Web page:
With good care, long: With the proper management of blood pressure, kidney diet (low protein, phosphor, potassium), keeping urine protein low progress of the kidney failure slow downs. At the time of need dialysis replaces kidney function and it can be followed by transplant so the life will go on. ...Read more
It depends: It depends upon may different factors. But, rather than trying to give a simple answer, go to this website (reputable organization) and read about Stage 4 renal disease: http://www. Kidney. Org/patients/peers/stage4.cfm. There is great info there. ...Read more
My sister says she has chronic kidney failure. Are family members more likely to get the same thing?
Sometimes: There are many causes of chronic kidney disease. Some of those causes are genetic/familial and so family members may get the same condition. Others are completely separate and there is no association. We know that overall, having a first degree relative who has to have dialysis will increase the chance of an individual eventually needing it as well. ...Read more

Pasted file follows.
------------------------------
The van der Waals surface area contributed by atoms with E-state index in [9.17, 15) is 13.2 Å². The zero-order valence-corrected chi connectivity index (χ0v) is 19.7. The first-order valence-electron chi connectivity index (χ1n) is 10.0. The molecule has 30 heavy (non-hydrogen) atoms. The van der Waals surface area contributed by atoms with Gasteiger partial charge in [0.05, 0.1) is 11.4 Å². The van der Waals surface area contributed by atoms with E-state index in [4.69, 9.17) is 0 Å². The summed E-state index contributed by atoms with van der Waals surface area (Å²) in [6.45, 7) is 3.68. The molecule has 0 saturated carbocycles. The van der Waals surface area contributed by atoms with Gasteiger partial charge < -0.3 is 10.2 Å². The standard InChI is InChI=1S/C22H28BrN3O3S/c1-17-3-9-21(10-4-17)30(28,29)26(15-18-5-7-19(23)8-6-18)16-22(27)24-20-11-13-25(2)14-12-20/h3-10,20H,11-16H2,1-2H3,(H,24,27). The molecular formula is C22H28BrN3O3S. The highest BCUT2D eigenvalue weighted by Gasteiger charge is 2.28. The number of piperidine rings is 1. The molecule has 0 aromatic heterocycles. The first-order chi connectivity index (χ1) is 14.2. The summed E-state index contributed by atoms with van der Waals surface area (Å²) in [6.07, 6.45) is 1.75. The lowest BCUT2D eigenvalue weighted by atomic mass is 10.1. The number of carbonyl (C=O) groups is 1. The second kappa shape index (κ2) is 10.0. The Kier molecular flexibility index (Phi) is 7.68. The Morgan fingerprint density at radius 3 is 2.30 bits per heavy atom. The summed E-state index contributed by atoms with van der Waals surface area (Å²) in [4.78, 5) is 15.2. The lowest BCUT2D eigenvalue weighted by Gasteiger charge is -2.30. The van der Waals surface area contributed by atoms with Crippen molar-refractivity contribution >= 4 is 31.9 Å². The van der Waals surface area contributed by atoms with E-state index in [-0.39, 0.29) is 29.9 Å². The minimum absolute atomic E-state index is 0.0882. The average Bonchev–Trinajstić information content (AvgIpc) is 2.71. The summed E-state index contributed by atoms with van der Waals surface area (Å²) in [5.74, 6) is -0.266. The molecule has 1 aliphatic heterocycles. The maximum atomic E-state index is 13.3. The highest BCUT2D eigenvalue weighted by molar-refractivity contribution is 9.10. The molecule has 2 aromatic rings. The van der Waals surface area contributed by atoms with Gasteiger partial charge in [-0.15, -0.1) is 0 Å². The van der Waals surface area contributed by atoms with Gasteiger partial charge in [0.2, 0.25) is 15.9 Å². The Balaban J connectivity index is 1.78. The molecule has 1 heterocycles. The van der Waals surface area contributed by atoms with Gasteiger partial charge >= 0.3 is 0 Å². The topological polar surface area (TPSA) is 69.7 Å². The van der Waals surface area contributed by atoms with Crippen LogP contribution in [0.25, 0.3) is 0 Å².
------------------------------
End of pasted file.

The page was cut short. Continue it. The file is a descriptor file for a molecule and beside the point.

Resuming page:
Preventing CRF: It all depends upon the condition that is causing your kidneys to fail. Some things can be reversed such as simple dehydration with acute renal failure. Many other things can be slowed down and other conditions cannot be reversed. So, it really comes down to what the condition is and how early it is in the evolution of the problem. ...Read more
DIALYSIS: Chronic kidney failure means that the kidney function is in the range of less than 10-15% depending on the patients general condition and presence of absence of diabetes. There is no actual treatment that makes the kidneys better. So dialysis needs to be initiated to assist in removing the waste that the failing kidneys could not remove. ...Read more